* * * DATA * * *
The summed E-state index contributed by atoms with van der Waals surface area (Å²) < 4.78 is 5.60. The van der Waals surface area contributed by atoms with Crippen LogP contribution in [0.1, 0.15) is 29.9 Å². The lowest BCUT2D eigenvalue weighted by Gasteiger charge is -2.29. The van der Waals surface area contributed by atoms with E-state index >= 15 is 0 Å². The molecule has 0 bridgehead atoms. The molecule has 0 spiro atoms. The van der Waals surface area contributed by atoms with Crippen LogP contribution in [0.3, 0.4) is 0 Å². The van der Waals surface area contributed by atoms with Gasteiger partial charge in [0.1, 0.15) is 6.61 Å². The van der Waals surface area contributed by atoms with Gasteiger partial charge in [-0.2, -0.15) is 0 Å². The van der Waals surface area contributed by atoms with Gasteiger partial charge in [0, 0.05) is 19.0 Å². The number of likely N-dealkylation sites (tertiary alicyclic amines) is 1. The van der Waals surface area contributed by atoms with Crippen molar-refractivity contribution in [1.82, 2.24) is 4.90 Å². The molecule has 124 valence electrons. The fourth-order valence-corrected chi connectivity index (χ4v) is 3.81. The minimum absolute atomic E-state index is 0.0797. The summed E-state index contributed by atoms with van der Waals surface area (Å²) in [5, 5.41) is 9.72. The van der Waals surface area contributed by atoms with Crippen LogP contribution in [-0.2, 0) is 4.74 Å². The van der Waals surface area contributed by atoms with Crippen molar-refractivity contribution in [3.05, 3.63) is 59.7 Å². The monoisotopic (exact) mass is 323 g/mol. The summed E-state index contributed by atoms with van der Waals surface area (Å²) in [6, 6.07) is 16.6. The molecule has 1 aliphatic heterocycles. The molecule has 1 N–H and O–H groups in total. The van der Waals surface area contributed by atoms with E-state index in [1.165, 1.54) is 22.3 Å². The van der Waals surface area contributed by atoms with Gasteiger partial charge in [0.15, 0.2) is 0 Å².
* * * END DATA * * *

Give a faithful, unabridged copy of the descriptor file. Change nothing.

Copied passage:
The summed E-state index contributed by atoms with van der Waals surface area (Å²) < 4.78 is 5.60. The van der Waals surface area contributed by atoms with Crippen LogP contribution in [0.1, 0.15) is 29.9 Å². The lowest BCUT2D eigenvalue weighted by Gasteiger charge is -2.29. The van der Waals surface area contributed by atoms with E-state index >= 15 is 0 Å². The molecule has 0 bridgehead atoms. The molecule has 0 spiro atoms. The van der Waals surface area contributed by atoms with Crippen LogP contribution in [0.3, 0.4) is 0 Å². The van der Waals surface area contributed by atoms with Gasteiger partial charge in [0.1, 0.15) is 6.61 Å². The van der Waals surface area contributed by atoms with Gasteiger partial charge in [-0.2, -0.15) is 0 Å². The van der Waals surface area contributed by atoms with Gasteiger partial charge in [0, 0.05) is 19.0 Å². The number of likely N-dealkylation sites (tertiary alicyclic amines) is 1. The van der Waals surface area contributed by atoms with Crippen molar-refractivity contribution in [1.82, 2.24) is 4.90 Å². The molecule has 124 valence electrons. The fourth-order valence-corrected chi connectivity index (χ4v) is 3.81. The minimum absolute atomic E-state index is 0.0797. The summed E-state index contributed by atoms with van der Waals surface area (Å²) in [5, 5.41) is 9.72. The van der Waals surface area contributed by atoms with Crippen LogP contribution in [-0.2, 0) is 4.74 Å². The van der Waals surface area contributed by atoms with Crippen molar-refractivity contribution in [3.05, 3.63) is 59.7 Å². The monoisotopic (exact) mass is 323 g/mol. The summed E-state index contributed by atoms with van der Waals surface area (Å²) in [6, 6.07) is 16.6. The molecule has 1 aliphatic heterocycles. The molecule has 1 N–H and O–H groups in total. The van der Waals surface area contributed by atoms with E-state index in [1.165, 1.54) is 22.3 Å². The van der Waals surface area contributed by atoms with Gasteiger partial charge in [0.15, 0.2) is 0 Å².